# Counting

John Machin sjmachin at lexicon.net
Mon Apr 30 04:58:57 CEST 2007

```On 30/04/2007 7:17 AM, James Stroud wrote:
> rockmode at gmail.com wrote:
>> That's a short, abridged version of my code :) But, what I want is to
>> count total# of keywords per line and print 'em. Rather than
>> printing :
>>
>> The word 'and' belongs in line num: 1
>> The word 'del' belongs in line num: 1
>> The word 'from' belongs in line num: 1
>>
>> I want to print " Line #1 has 3 keywords"
>>
>> ;)
>>
>
>
> I think it would be obvious how to write this:
>
>
> for i,line in enumerate(linelist):
>   line = line.split()
>   for k in line:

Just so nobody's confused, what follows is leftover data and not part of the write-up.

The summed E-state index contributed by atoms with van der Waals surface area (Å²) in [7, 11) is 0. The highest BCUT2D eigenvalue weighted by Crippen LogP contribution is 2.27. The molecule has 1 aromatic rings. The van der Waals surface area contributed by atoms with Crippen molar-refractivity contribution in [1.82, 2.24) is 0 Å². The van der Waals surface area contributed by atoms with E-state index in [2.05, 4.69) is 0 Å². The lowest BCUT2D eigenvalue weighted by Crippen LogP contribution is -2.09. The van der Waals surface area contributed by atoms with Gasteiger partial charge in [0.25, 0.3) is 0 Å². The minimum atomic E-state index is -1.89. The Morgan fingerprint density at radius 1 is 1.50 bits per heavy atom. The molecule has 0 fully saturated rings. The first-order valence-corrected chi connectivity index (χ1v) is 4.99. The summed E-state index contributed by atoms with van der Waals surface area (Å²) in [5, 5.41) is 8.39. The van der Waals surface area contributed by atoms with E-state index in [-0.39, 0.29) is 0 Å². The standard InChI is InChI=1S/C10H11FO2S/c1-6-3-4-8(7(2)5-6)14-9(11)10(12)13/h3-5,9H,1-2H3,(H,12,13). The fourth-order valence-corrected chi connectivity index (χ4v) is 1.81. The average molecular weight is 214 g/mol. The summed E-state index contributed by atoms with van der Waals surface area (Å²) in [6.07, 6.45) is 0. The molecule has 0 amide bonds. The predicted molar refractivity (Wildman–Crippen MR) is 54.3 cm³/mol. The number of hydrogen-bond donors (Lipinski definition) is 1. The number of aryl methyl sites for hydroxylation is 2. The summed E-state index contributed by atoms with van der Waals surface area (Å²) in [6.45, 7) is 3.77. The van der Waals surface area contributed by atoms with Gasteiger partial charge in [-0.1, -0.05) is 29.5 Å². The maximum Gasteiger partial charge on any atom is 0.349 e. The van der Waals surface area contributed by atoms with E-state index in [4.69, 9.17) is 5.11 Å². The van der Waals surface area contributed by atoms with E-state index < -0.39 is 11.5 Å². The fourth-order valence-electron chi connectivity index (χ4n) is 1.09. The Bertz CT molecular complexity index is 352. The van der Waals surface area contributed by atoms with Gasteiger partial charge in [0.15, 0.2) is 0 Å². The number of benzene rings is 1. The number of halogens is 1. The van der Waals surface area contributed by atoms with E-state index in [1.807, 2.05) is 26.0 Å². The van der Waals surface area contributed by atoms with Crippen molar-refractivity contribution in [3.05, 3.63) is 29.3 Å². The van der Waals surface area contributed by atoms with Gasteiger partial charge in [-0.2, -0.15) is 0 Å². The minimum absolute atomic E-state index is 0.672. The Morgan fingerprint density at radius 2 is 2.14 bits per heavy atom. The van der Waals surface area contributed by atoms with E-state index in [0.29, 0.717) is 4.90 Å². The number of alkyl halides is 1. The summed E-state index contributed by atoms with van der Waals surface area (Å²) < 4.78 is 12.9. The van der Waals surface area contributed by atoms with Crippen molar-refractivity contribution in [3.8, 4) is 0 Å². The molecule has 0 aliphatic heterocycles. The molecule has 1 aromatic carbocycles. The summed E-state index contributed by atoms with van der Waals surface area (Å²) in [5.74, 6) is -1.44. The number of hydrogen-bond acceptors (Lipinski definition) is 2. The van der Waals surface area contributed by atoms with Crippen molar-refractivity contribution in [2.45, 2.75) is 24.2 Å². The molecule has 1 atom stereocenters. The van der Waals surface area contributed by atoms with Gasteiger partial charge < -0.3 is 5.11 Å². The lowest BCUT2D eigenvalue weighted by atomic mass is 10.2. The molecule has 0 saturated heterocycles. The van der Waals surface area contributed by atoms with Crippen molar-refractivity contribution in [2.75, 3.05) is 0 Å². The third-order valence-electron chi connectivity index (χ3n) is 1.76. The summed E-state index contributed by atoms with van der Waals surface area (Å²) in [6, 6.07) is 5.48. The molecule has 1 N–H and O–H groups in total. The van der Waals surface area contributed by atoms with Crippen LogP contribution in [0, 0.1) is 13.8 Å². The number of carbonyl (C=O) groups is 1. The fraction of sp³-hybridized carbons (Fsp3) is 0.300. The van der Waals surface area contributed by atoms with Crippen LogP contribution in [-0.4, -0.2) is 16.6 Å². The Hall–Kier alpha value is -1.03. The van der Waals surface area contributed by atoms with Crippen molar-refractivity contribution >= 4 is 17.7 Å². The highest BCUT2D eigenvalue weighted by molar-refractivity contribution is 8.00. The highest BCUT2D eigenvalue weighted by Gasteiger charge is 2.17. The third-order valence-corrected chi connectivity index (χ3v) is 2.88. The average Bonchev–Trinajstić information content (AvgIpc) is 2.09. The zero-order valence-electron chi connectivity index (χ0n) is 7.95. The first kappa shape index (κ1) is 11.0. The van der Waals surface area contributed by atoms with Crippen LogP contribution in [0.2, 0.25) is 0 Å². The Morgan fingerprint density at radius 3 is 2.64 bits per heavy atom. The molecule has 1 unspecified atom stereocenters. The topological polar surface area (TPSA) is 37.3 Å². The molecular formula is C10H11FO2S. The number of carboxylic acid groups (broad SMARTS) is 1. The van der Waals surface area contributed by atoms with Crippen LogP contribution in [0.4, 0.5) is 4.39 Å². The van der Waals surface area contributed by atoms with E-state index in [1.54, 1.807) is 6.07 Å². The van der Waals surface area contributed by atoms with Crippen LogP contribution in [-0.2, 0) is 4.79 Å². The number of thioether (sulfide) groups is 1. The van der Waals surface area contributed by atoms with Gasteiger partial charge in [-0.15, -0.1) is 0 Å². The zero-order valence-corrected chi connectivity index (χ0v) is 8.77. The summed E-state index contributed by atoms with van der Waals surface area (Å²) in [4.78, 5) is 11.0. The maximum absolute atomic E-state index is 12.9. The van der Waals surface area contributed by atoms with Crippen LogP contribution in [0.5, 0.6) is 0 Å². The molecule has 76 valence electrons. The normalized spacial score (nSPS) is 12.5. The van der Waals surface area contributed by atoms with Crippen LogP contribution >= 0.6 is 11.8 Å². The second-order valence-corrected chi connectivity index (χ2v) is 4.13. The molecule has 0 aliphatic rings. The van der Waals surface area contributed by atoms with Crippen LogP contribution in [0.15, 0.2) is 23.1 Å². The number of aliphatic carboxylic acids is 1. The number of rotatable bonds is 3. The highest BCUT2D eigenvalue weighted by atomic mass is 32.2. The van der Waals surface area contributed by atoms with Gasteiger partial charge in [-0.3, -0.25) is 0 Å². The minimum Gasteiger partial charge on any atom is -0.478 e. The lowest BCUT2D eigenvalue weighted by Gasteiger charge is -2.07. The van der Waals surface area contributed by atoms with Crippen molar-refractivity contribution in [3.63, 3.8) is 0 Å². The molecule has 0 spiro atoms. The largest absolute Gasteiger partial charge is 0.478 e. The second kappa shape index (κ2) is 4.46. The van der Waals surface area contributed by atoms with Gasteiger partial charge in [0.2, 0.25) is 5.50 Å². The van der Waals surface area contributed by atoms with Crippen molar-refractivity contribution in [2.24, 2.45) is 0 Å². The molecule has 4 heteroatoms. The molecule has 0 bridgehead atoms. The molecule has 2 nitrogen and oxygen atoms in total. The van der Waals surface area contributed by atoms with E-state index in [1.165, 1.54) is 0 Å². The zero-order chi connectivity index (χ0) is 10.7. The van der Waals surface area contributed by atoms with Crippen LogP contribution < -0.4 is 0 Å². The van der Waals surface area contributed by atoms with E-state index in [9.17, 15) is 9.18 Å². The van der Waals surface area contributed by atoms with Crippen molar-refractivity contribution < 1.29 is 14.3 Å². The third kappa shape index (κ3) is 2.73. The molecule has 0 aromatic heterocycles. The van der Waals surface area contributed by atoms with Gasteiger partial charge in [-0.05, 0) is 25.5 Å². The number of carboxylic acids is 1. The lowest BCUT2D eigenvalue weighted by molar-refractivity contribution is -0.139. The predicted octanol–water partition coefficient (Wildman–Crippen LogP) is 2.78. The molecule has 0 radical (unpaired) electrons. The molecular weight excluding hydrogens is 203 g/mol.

>     if keyword.iskeyword(k):
>       c = line.count(k)
>       total += line.count(k)
>       print "Line #%d has %d keywords." % (i+1, c)
>       break
>
> print "Total keyords are: %d" % total

I would have thought so too. But the above is ... let's just say it's
not quite right. If there are 3 different keywords (as in the OP's
example), the above code prints 3 times for the same line.

Here's a straight-forward natural way to do it:
total = 0
for i, line in enumerate(linelist):
c = 0
line = line.split()
for k in line:
if keyword.iskeyword(k):
c += 1
# Alternatively, replace above 5 lines by
# c = sum(keyword.iskeyword(k) for k in line.split())
# or the equivalent using map(), depending on taste etc :-)
total += c
print "Line #%d has %d keywords." % (i+1, c)
print "Total number of keywords is", total

======

Perhaps someone should point out to the OP that using str.split as a
tokeniser is somewhat deficient:
1. comments and string literals  could make the counts somewhat unreliable:
"# if not use mung(), will break while frobotzing later in code"
2. "else:"
3. "if not(0 <= n < maxn):"

HTH,
John

```